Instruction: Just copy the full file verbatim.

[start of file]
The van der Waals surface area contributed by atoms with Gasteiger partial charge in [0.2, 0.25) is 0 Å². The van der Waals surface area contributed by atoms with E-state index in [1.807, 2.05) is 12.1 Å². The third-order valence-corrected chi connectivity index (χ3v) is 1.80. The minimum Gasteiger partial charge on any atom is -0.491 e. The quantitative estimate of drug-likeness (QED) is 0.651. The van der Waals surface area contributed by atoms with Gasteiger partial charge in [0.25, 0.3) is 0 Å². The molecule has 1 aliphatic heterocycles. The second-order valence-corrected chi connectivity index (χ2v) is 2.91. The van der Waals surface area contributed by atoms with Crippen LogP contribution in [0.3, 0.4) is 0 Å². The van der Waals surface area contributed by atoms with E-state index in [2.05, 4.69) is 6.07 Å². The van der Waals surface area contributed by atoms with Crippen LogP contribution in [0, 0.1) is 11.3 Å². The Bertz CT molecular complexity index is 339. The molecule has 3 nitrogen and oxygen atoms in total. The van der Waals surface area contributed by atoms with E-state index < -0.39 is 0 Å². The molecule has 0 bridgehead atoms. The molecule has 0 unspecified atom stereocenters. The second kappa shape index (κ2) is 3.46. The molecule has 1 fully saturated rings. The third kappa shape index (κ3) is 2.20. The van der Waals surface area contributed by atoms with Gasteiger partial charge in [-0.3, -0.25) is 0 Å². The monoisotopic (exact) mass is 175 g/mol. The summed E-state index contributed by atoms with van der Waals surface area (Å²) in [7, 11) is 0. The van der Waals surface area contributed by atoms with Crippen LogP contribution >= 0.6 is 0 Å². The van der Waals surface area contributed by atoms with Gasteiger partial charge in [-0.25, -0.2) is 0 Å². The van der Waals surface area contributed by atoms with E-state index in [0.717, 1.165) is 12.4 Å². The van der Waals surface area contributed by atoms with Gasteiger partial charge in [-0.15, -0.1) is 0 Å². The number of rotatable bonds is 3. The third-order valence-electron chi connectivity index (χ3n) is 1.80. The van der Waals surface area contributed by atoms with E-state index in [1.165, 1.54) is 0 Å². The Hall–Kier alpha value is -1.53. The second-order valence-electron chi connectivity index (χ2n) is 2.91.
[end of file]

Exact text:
The van der Waals surface area contributed by atoms with Gasteiger partial charge in [0.2, 0.25) is 0 Å². The van der Waals surface area contributed by atoms with E-state index in [1.807, 2.05) is 12.1 Å². The third-order valence-corrected chi connectivity index (χ3v) is 1.80. The minimum Gasteiger partial charge on any atom is -0.491 e. The quantitative estimate of drug-likeness (QED) is 0.651. The van der Waals surface area contributed by atoms with Gasteiger partial charge in [0.25, 0.3) is 0 Å². The molecule has 1 aliphatic heterocycles. The second-order valence-corrected chi connectivity index (χ2v) is 2.91. The van der Waals surface area contributed by atoms with Crippen LogP contribution in [0.3, 0.4) is 0 Å². The van der Waals surface area contributed by atoms with E-state index in [2.05, 4.69) is 6.07 Å². The van der Waals surface area contributed by atoms with Crippen LogP contribution in [0, 0.1) is 11.3 Å². The Bertz CT molecular complexity index is 339. The molecule has 3 nitrogen and oxygen atoms in total. The van der Waals surface area contributed by atoms with E-state index < -0.39 is 0 Å². The molecule has 0 bridgehead atoms. The molecule has 0 unspecified atom stereocenters. The second kappa shape index (κ2) is 3.46. The molecule has 1 fully saturated rings. The third kappa shape index (κ3) is 2.20. The van der Waals surface area contributed by atoms with Gasteiger partial charge in [-0.3, -0.25) is 0 Å². The monoisotopic (exact) mass is 175 g/mol. The summed E-state index contributed by atoms with van der Waals surface area (Å²) in [7, 11) is 0. The van der Waals surface area contributed by atoms with Crippen LogP contribution >= 0.6 is 0 Å². The van der Waals surface area contributed by atoms with Gasteiger partial charge in [-0.25, -0.2) is 0 Å². The van der Waals surface area contributed by atoms with E-state index in [0.717, 1.165) is 12.4 Å². The van der Waals surface area contributed by atoms with Gasteiger partial charge in [-0.15, -0.1) is 0 Å². The number of rotatable bonds is 3. The third-order valence-electron chi connectivity index (χ3n) is 1.80. The van der Waals surface area contributed by atoms with E-state index in [1.165, 1.54) is 0 Å². The Hall–Kier alpha value is -1.53. The second-order valence-electron chi connectivity index (χ2n) is 2.91.